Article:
By and large, Japan’s car manufacturers are the most hesitant to commit to full electrification programmes. While numerous European marques have made bold announcements to phase out internal combustion, mainstays like Toyota and Mazda are holding out. Relatively speaking.
While Toyota has confirmed an extensive electric car rollout plan in recent times (alongside its bZ4X SUV prototype), executives at the iconic firm continue to talk down the adoption of electric vehicles.
Bloomberg reports that during the brand’s annual shareholder meeting yesterday, Toyota director Shigeki Terashi said the brand expects internal combustion engine vehicles (and hydrogen fuel cell vehicles, for that matter) to continue to be factors in the market in 2050.
Speaking from the brand’s headquarters in Aichi, Terashi said that “it’s too early to concentrate on one option,” in response to a question about why the brand isn’t following Honda’s lead of setting an end-date for ICE (Honda’s being in 2040).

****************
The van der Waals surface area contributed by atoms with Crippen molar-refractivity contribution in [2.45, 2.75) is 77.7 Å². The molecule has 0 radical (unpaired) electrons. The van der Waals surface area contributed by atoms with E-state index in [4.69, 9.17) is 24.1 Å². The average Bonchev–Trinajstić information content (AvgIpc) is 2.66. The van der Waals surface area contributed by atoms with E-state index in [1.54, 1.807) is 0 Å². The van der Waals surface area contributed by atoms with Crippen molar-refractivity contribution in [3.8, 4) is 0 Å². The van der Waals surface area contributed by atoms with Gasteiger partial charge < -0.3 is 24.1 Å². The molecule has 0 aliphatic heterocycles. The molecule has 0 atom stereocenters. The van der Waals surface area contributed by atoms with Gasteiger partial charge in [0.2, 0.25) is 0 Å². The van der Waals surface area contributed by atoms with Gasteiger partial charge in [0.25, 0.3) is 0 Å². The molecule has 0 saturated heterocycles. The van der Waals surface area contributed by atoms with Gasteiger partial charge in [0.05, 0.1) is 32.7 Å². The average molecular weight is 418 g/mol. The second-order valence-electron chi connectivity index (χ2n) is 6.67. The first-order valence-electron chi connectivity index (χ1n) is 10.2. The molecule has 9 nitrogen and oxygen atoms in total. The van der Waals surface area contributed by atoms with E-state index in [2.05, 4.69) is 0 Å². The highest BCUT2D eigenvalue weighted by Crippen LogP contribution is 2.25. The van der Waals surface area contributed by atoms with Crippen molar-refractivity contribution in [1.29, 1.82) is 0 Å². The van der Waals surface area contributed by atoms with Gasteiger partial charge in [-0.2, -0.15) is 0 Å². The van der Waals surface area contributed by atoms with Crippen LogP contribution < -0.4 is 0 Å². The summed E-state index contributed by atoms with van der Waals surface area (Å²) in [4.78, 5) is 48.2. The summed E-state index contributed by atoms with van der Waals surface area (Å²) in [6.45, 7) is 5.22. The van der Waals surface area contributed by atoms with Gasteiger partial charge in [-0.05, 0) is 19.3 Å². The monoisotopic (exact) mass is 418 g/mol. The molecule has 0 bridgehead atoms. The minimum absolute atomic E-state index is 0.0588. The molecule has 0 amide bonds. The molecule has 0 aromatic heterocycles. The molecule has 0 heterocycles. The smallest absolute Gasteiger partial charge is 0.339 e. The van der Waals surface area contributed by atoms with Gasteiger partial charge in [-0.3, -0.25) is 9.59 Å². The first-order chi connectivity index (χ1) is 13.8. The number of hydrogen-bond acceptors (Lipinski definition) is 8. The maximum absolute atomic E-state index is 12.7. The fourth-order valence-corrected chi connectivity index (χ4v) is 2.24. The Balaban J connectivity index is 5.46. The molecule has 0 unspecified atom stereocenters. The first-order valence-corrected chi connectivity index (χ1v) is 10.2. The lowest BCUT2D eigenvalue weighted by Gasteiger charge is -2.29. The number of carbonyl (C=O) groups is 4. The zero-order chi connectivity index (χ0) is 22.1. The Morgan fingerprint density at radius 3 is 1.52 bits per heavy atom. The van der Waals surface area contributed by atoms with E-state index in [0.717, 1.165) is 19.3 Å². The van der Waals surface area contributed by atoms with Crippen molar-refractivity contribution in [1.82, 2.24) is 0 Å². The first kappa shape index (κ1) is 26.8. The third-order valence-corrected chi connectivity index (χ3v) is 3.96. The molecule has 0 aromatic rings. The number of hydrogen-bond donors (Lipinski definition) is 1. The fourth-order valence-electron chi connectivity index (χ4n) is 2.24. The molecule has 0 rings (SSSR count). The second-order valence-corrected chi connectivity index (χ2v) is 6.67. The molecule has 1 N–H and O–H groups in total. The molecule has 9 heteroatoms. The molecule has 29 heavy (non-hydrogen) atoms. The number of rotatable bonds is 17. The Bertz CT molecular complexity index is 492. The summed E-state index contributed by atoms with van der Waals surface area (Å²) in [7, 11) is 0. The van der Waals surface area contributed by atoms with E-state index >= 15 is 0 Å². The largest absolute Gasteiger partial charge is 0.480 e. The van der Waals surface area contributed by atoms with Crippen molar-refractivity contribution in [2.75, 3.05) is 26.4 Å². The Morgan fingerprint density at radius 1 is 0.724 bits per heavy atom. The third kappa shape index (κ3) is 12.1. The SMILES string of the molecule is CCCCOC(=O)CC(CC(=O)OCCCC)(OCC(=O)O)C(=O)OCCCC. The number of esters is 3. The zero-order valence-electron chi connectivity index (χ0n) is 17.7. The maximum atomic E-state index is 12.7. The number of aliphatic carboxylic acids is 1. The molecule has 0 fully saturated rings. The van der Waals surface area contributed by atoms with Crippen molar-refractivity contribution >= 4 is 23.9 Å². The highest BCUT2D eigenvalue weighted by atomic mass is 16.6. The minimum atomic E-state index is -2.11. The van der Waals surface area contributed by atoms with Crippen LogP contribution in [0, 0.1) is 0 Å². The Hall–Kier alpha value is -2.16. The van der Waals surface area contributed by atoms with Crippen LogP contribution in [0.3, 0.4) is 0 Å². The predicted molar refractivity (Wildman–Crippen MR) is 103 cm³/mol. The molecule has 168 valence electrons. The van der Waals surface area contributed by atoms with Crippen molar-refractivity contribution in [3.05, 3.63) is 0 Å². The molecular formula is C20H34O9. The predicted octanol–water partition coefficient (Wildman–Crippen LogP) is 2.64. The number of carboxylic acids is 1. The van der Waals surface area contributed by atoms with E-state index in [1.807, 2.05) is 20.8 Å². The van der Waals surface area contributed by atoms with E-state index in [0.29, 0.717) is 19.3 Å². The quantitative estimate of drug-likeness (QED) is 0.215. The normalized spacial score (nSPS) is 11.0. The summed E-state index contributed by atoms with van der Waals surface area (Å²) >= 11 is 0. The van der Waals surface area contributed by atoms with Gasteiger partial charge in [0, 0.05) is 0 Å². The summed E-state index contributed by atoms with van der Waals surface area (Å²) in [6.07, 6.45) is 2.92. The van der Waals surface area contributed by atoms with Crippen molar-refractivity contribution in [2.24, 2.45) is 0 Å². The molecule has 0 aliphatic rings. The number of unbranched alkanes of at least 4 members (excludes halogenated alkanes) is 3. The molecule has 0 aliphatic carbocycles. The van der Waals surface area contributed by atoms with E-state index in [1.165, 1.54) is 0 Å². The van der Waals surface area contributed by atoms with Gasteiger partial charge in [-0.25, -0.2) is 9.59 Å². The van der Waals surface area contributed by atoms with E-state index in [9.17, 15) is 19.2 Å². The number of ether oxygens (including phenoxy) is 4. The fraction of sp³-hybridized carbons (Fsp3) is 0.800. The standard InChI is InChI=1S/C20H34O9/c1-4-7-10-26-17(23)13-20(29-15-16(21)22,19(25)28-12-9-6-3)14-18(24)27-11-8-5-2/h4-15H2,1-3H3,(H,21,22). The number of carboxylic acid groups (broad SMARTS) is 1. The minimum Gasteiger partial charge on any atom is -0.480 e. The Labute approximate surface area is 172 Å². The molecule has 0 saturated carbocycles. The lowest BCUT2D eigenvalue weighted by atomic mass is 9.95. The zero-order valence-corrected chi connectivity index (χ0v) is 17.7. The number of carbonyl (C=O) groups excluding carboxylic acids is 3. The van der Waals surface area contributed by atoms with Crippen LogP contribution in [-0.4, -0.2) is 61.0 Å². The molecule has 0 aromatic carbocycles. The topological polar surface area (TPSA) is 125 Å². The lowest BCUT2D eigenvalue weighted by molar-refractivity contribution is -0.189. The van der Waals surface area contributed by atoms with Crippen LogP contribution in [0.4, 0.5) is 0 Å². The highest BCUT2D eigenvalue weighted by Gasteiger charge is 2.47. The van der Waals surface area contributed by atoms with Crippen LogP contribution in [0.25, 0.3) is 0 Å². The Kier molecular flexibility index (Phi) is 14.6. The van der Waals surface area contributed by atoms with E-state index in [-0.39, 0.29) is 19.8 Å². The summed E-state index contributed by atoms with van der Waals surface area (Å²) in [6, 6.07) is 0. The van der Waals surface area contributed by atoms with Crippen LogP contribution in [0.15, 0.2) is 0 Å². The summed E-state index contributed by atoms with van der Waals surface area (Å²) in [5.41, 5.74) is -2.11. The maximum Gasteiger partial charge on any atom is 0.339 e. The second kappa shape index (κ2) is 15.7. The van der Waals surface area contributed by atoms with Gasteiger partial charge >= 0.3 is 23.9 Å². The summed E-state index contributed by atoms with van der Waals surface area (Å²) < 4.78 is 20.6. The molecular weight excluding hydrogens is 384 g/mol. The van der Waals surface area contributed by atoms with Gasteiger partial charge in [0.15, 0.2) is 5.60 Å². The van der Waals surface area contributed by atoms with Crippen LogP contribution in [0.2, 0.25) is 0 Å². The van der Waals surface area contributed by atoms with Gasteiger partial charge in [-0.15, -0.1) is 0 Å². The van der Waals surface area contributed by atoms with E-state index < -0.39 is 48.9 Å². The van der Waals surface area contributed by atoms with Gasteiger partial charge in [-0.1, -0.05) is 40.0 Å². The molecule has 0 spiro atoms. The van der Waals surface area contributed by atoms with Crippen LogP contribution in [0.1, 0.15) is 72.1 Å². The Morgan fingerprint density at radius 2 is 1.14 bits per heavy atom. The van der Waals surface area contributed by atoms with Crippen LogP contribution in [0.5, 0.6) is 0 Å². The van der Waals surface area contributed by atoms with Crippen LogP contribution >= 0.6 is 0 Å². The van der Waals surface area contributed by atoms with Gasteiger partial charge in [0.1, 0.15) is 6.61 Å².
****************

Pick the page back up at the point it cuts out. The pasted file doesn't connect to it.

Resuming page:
He added that keeping the foot down on traditional internal combustion and hydrogen engines has the benefit of stimulating competition between the formats, allowing Toyota to see which is truly favoured by consumers.
“Some people love battery-electric vehicles but others don’t see the current technologies as convenient. In the end what matters is what customers choose,” added Toyota chief technology officer Masahiko Maeda.
Terashi and Maeda’s claims aren’t entirely off the mark.
In the week following the New Zealand government’s announcement of the Clean Car Discount scheme there has been a significant response from ute drivers who feel singled out by the scheme — unhappy because the perceived limitations of EVs aren’t conducive to the places they work and the jobs they do.